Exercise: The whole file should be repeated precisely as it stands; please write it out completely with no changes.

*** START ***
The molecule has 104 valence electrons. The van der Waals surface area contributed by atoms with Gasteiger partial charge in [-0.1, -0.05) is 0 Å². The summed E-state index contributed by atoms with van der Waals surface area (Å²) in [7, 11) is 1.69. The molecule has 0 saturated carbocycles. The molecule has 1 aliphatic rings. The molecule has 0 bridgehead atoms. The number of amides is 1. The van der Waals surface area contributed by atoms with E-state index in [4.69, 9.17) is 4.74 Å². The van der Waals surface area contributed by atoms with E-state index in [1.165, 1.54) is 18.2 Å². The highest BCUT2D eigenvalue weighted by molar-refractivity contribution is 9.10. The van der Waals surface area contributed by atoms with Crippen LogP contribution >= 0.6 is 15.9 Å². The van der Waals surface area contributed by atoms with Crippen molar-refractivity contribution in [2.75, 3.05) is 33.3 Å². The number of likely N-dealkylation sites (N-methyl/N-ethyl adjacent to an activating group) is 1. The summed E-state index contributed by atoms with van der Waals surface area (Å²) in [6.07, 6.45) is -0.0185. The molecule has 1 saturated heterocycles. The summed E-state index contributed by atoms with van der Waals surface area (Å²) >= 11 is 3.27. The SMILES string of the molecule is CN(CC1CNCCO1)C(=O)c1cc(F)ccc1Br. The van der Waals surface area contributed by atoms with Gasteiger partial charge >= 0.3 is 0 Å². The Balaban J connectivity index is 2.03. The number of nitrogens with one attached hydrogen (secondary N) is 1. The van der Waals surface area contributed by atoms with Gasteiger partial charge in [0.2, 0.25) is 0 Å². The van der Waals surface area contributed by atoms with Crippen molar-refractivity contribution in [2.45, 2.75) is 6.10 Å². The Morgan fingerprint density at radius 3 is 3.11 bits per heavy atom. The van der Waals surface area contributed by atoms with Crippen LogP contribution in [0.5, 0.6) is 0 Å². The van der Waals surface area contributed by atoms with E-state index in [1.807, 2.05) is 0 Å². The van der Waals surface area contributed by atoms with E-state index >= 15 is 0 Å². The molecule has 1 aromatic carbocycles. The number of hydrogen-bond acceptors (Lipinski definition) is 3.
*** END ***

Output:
The molecule has 104 valence electrons. The van der Waals surface area contributed by atoms with Gasteiger partial charge in [-0.1, -0.05) is 0 Å². The summed E-state index contributed by atoms with van der Waals surface area (Å²) in [7, 11) is 1.69. The molecule has 0 saturated carbocycles. The molecule has 1 aliphatic rings. The molecule has 0 bridgehead atoms. The number of amides is 1. The van der Waals surface area contributed by atoms with E-state index in [4.69, 9.17) is 4.74 Å². The van der Waals surface area contributed by atoms with E-state index in [1.165, 1.54) is 18.2 Å². The highest BCUT2D eigenvalue weighted by molar-refractivity contribution is 9.10. The van der Waals surface area contributed by atoms with Crippen LogP contribution >= 0.6 is 15.9 Å². The van der Waals surface area contributed by atoms with Crippen molar-refractivity contribution in [2.75, 3.05) is 33.3 Å². The number of likely N-dealkylation sites (N-methyl/N-ethyl adjacent to an activating group) is 1. The summed E-state index contributed by atoms with van der Waals surface area (Å²) in [6.07, 6.45) is -0.0185. The molecule has 1 saturated heterocycles. The summed E-state index contributed by atoms with van der Waals surface area (Å²) >= 11 is 3.27. The SMILES string of the molecule is CN(CC1CNCCO1)C(=O)c1cc(F)ccc1Br. The van der Waals surface area contributed by atoms with Gasteiger partial charge >= 0.3 is 0 Å². The Balaban J connectivity index is 2.03. The number of nitrogens with one attached hydrogen (secondary N) is 1. The van der Waals surface area contributed by atoms with Gasteiger partial charge in [0.2, 0.25) is 0 Å². The van der Waals surface area contributed by atoms with Crippen molar-refractivity contribution in [2.45, 2.75) is 6.10 Å². The Morgan fingerprint density at radius 3 is 3.11 bits per heavy atom. The van der Waals surface area contributed by atoms with Crippen LogP contribution in [0.5, 0.6) is 0 Å². The van der Waals surface area contributed by atoms with E-state index in [1.807, 2.05) is 0 Å². The van der Waals surface area contributed by atoms with E-state index >= 15 is 0 Å². The molecule has 1 aromatic carbocycles. The number of hydrogen-bond acceptors (Lipinski definition) is 3.